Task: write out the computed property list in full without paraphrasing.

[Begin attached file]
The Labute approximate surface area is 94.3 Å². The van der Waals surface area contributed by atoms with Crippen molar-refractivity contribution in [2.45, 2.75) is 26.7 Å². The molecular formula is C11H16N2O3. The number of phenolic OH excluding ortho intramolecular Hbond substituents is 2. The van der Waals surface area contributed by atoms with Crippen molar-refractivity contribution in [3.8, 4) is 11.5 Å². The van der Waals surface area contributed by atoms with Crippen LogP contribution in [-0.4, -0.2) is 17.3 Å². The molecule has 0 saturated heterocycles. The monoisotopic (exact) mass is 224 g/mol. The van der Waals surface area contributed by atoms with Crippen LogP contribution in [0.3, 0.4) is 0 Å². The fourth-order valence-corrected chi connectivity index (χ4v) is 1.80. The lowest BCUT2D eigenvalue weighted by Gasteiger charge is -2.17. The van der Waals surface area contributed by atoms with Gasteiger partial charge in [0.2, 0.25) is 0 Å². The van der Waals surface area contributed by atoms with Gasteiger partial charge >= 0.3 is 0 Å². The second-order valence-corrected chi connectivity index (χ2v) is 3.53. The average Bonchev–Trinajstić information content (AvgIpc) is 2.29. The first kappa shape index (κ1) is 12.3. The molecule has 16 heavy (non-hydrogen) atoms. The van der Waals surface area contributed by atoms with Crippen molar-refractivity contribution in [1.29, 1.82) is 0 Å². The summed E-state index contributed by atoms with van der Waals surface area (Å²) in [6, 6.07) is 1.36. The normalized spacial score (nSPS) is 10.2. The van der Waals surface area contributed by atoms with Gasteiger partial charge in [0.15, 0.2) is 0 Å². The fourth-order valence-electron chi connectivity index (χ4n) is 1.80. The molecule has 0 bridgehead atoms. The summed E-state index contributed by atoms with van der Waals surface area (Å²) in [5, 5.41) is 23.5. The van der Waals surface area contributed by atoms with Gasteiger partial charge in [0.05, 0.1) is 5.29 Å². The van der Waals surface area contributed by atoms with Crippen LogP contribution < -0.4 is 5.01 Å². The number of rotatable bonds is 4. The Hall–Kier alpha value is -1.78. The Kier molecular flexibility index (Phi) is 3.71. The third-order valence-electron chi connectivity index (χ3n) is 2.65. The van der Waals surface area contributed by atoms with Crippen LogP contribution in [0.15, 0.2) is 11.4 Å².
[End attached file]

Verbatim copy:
The Labute approximate surface area is 94.3 Å². The van der Waals surface area contributed by atoms with Crippen molar-refractivity contribution in [2.45, 2.75) is 26.7 Å². The molecular formula is C11H16N2O3. The number of phenolic OH excluding ortho intramolecular Hbond substituents is 2. The van der Waals surface area contributed by atoms with Crippen molar-refractivity contribution in [3.8, 4) is 11.5 Å². The van der Waals surface area contributed by atoms with Crippen LogP contribution in [-0.4, -0.2) is 17.3 Å². The molecule has 0 saturated heterocycles. The monoisotopic (exact) mass is 224 g/mol. The van der Waals surface area contributed by atoms with Crippen LogP contribution in [0.3, 0.4) is 0 Å². The fourth-order valence-corrected chi connectivity index (χ4v) is 1.80. The lowest BCUT2D eigenvalue weighted by Gasteiger charge is -2.17. The van der Waals surface area contributed by atoms with Gasteiger partial charge in [0.2, 0.25) is 0 Å². The van der Waals surface area contributed by atoms with Gasteiger partial charge >= 0.3 is 0 Å². The second-order valence-corrected chi connectivity index (χ2v) is 3.53. The average Bonchev–Trinajstić information content (AvgIpc) is 2.29. The first kappa shape index (κ1) is 12.3. The molecule has 16 heavy (non-hydrogen) atoms. The van der Waals surface area contributed by atoms with Crippen molar-refractivity contribution in [1.29, 1.82) is 0 Å². The summed E-state index contributed by atoms with van der Waals surface area (Å²) in [6, 6.07) is 1.36. The normalized spacial score (nSPS) is 10.2. The van der Waals surface area contributed by atoms with Gasteiger partial charge in [0.15, 0.2) is 0 Å². The fourth-order valence-electron chi connectivity index (χ4n) is 1.80. The molecule has 0 bridgehead atoms. The summed E-state index contributed by atoms with van der Waals surface area (Å²) in [5, 5.41) is 23.5. The van der Waals surface area contributed by atoms with Gasteiger partial charge in [0.05, 0.1) is 5.29 Å². The van der Waals surface area contributed by atoms with Crippen LogP contribution < -0.4 is 5.01 Å². The number of rotatable bonds is 4. The Hall–Kier alpha value is -1.78. The Kier molecular flexibility index (Phi) is 3.71. The third-order valence-electron chi connectivity index (χ3n) is 2.65. The van der Waals surface area contributed by atoms with Crippen LogP contribution in [0.15, 0.2) is 11.4 Å².